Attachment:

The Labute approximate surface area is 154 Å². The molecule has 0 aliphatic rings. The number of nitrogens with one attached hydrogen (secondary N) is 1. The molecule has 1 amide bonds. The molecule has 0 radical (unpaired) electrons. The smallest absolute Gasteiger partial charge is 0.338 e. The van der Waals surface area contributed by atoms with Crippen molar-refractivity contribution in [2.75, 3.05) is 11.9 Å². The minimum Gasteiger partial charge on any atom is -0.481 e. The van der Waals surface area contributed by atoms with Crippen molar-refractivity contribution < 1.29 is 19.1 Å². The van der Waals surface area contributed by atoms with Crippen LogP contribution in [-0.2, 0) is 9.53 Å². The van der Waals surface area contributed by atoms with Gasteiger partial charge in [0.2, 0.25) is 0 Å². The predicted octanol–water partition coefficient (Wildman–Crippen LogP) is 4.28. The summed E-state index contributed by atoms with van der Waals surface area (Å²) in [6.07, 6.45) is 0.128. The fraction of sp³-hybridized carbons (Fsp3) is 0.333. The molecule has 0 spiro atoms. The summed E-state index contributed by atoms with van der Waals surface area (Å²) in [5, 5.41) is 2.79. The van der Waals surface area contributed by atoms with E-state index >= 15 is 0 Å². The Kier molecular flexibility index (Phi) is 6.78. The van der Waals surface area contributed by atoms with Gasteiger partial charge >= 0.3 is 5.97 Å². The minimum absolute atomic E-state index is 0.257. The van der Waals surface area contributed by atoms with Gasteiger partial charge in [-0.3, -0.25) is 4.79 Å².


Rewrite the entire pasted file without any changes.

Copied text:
The Labute approximate surface area is 154 Å². The molecule has 0 aliphatic rings. The number of nitrogens with one attached hydrogen (secondary N) is 1. The molecule has 1 amide bonds. The molecule has 0 radical (unpaired) electrons. The smallest absolute Gasteiger partial charge is 0.338 e. The van der Waals surface area contributed by atoms with Crippen molar-refractivity contribution in [2.75, 3.05) is 11.9 Å². The minimum Gasteiger partial charge on any atom is -0.481 e. The van der Waals surface area contributed by atoms with Crippen molar-refractivity contribution < 1.29 is 19.1 Å². The van der Waals surface area contributed by atoms with Crippen LogP contribution in [-0.2, 0) is 9.53 Å². The van der Waals surface area contributed by atoms with Gasteiger partial charge in [0.2, 0.25) is 0 Å². The predicted octanol–water partition coefficient (Wildman–Crippen LogP) is 4.28. The summed E-state index contributed by atoms with van der Waals surface area (Å²) in [6.07, 6.45) is 0.128. The fraction of sp³-hybridized carbons (Fsp3) is 0.333. The molecule has 0 spiro atoms. The summed E-state index contributed by atoms with van der Waals surface area (Å²) in [5, 5.41) is 2.79. The van der Waals surface area contributed by atoms with E-state index >= 15 is 0 Å². The Kier molecular flexibility index (Phi) is 6.78. The van der Waals surface area contributed by atoms with Gasteiger partial charge >= 0.3 is 5.97 Å². The minimum absolute atomic E-state index is 0.257. The van der Waals surface area contributed by atoms with Gasteiger partial charge in [-0.3, -0.25) is 4.79 Å².